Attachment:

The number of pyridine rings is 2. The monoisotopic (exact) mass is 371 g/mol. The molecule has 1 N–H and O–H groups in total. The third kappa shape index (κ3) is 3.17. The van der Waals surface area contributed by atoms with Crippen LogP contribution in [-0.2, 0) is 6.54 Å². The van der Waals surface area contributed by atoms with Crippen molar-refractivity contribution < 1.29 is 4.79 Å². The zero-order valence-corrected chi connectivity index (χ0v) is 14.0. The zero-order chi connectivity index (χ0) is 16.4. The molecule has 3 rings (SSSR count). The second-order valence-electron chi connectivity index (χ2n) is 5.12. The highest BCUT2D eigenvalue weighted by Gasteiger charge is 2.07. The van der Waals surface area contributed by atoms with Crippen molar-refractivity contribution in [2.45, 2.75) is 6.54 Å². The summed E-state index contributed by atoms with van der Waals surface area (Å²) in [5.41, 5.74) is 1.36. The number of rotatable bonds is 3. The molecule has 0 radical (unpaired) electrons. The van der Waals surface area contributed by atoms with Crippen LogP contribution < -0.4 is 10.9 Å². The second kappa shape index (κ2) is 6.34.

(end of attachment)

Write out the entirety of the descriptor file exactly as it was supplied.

The number of pyridine rings is 2. The monoisotopic (exact) mass is 371 g/mol. The molecule has 1 N–H and O–H groups in total. The third kappa shape index (κ3) is 3.17. The van der Waals surface area contributed by atoms with Crippen LogP contribution in [-0.2, 0) is 6.54 Å². The van der Waals surface area contributed by atoms with Crippen molar-refractivity contribution < 1.29 is 4.79 Å². The zero-order valence-corrected chi connectivity index (χ0v) is 14.0. The zero-order chi connectivity index (χ0) is 16.4. The molecule has 3 rings (SSSR count). The second-order valence-electron chi connectivity index (χ2n) is 5.12. The highest BCUT2D eigenvalue weighted by Gasteiger charge is 2.07. The van der Waals surface area contributed by atoms with Crippen molar-refractivity contribution in [2.45, 2.75) is 6.54 Å². The summed E-state index contributed by atoms with van der Waals surface area (Å²) in [5.41, 5.74) is 1.36. The number of rotatable bonds is 3. The molecule has 0 radical (unpaired) electrons. The van der Waals surface area contributed by atoms with Crippen LogP contribution < -0.4 is 10.9 Å². The second kappa shape index (κ2) is 6.34.